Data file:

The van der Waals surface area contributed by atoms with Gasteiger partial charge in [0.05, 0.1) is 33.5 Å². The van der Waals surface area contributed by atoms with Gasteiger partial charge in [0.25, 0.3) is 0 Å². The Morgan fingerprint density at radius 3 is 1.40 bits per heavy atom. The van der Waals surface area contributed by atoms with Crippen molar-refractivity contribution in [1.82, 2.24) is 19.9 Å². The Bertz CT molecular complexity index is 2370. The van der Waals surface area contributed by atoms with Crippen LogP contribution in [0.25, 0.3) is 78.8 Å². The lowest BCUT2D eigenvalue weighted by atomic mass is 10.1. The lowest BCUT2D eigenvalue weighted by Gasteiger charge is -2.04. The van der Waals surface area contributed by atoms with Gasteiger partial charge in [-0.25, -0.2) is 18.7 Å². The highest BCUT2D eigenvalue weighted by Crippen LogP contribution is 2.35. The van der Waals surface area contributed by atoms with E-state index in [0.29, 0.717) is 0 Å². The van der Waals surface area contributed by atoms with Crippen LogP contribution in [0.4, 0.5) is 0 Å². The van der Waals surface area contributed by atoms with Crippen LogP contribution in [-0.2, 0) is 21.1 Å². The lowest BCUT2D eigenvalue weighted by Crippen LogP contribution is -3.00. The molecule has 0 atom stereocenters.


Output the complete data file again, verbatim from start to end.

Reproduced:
The van der Waals surface area contributed by atoms with Gasteiger partial charge in [0.05, 0.1) is 33.5 Å². The van der Waals surface area contributed by atoms with Gasteiger partial charge in [0.25, 0.3) is 0 Å². The Morgan fingerprint density at radius 3 is 1.40 bits per heavy atom. The van der Waals surface area contributed by atoms with Crippen molar-refractivity contribution in [1.82, 2.24) is 19.9 Å². The Bertz CT molecular complexity index is 2370. The van der Waals surface area contributed by atoms with Crippen LogP contribution in [0.25, 0.3) is 78.8 Å². The lowest BCUT2D eigenvalue weighted by atomic mass is 10.1. The lowest BCUT2D eigenvalue weighted by Gasteiger charge is -2.04. The van der Waals surface area contributed by atoms with Gasteiger partial charge in [-0.25, -0.2) is 18.7 Å². The highest BCUT2D eigenvalue weighted by Crippen LogP contribution is 2.35. The van der Waals surface area contributed by atoms with E-state index in [0.29, 0.717) is 0 Å². The van der Waals surface area contributed by atoms with Crippen LogP contribution in [0.4, 0.5) is 0 Å². The van der Waals surface area contributed by atoms with Crippen LogP contribution in [-0.2, 0) is 21.1 Å². The lowest BCUT2D eigenvalue weighted by Crippen LogP contribution is -3.00. The molecule has 0 atom stereocenters.